If you are working in an environmental lab and encounter tissue samples and highly contaminated petroleum soil samples that create a lot of noise and interference on your analytical instruments, then you may need to apply an alumina cleanup to your workflow.
If this is a new cleanup procedure for your lab you will want to do your due diligence on what forms of alumina are available and which one you will need to apply to your workflow. I am going to share knowledge on the forms of alumina available and how to apply them in a workflow to streamline your process.
If the term alumina cleanup does not ring a bell with you, I would like to take a step back and define what it is. The sorbent alumina itself is a granular/solid form of aluminum oxide that is very porous. Its function as a cleanup is to separate target analytes from compounds that interfere due to their different polarity.
When I first experimented with alumina, I found out that there are different forms (acid, neutral and basic) available based on the pH of the sorbent and each one of them had its pros and cons. For instance, if you are using acidic alumina (which typically has a pH of 4-5) you would want to apply this sorbent to highly acidic compounds you want to separate. If you were to use a neutral or basic sorbent of alumina, the acids would be absorbed and almost impossible to elute off that that point. If you were to use neutral alumina (pH of 6-8) for separating, then this would be a great option for phthalates. It is less active than the basic sorbent but still a great option for its application. The last option which is the strongest of the three is the basic alumina (pH of 9-10). This option is great for not only basic compounds but neutrals ones as well. One thing to note is that all types of Alumina are somewhat moisture sensitive. ISOLUTE Alumina is moisture controlled to <0.1% moisture. In addition, the basic alumina is very sensitive to moisture, and you want to ensure your extract has been fully dried and your sorbent source (bulk sorbent or cartridge) is dry and or new out of the package. If the sorbent has been compromised, then the cleanup process will not work even if you have prepped and followed the procedure perfectly. Also, some polar solvents such as acetone and ethyl acetate are not recommended as eluting solvents with this option.
Before you clean up your extract there is one critical step. You will need to solvent exchange the extract to a solvent such as hexane (most used in environmental applications), pentane or methylene chloride and concentrate to 2mL. I have worked with several evaporation instruments in my career. Determining the one that works for your lab all depends on how efficient you would like to have your sample workflow. One that I like is the Biotage TurboVap® . The reason why I like this evaporator is that it can be converted many ways to accommodate your workflow. For instance, you can run high volume samples with six positions or 48 positions with multiple types of concentration tubes or vials. It’s a great option to have for what your workflow demands day to day I consider the Biotage TurboVap like a multitool, you have the availability to configure a system based on your sample extract volumes and throughput.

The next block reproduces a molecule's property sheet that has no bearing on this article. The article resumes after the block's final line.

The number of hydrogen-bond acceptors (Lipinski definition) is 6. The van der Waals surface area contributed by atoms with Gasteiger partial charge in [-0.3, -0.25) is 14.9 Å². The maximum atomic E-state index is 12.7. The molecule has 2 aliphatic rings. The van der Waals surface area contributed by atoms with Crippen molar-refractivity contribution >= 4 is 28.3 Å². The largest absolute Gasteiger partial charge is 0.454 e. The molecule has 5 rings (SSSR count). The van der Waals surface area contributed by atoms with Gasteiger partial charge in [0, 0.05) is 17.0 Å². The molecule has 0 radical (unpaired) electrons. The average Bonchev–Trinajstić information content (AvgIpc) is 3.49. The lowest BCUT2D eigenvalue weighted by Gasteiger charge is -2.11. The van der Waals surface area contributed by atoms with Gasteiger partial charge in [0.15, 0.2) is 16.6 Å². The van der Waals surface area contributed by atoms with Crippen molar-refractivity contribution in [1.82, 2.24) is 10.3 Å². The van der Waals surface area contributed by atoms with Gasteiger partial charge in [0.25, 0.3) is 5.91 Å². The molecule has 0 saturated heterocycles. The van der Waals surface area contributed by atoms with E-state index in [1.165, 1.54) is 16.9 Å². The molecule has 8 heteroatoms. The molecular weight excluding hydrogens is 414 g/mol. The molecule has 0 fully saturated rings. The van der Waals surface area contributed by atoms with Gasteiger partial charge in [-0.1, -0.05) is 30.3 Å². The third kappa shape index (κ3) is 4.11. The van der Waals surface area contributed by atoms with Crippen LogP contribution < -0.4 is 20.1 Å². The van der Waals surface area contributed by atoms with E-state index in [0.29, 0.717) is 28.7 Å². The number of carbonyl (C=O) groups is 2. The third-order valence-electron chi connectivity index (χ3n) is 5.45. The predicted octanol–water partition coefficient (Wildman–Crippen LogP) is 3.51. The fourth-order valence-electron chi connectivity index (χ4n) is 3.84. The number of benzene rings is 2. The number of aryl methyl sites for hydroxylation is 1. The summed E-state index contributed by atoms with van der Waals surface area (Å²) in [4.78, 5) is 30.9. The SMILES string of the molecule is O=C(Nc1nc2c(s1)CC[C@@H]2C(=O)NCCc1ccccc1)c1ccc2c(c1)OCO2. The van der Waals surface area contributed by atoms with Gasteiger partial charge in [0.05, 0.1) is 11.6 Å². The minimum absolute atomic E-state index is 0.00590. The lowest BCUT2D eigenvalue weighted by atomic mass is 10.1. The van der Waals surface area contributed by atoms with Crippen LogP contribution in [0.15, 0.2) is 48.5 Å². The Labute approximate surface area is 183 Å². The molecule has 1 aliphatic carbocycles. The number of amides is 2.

In the sample preparation lab having the right tools for the job can streamline the overall process. For instance, if you choose to manually clean and dry your bulk sorbent before packing your own columns this could take some time and may make it a time-consuming process. The best option is to purchase vendor cartridges, such as the Biotage ISOLUTE®. Vendor cartridge options are convenient and made to comply with method criteria to ensure a streamlined implementation.
A big benefit with vendor cartridges that I really like is that you can semi automate them or even fully automate the cleanup procedures and, in some cases, have entire sample batches cleaned up. I like utilizing the batch cleanups with my workflow as it can lead to streamlining multiple processes. For instance, if I use a Biotage®Extrahera™ HV-5000 to clean twenty-four samples at once with 6ml cartridges I could then take the entire extract tray with my alumina cleaned extracts and place them directly into a TurboVap® EH and concentrate all twenty-four at once. This would eliminate any potential analyte loss with twenty-four transfer steps and any potential sample mislabeling. It has been a real gamechanger for me by avoiding transfer steps while keeping my sample accountability in check as my extract trays are labeled.
When you apply an alumina cleanup to your sample preparation process your overall workflow will increase sample productivity and your results will be more consistent and easier for the analyst to determine on the chromatograph. This will result in a faster overall turnaround of samples back to clients.
If you would like to know about other cleanup techniques and sorbent options, please look at our latest blog. Why is florisil cleanup necessary with sample extracts?
Learn what options you have for Alumina cleanups.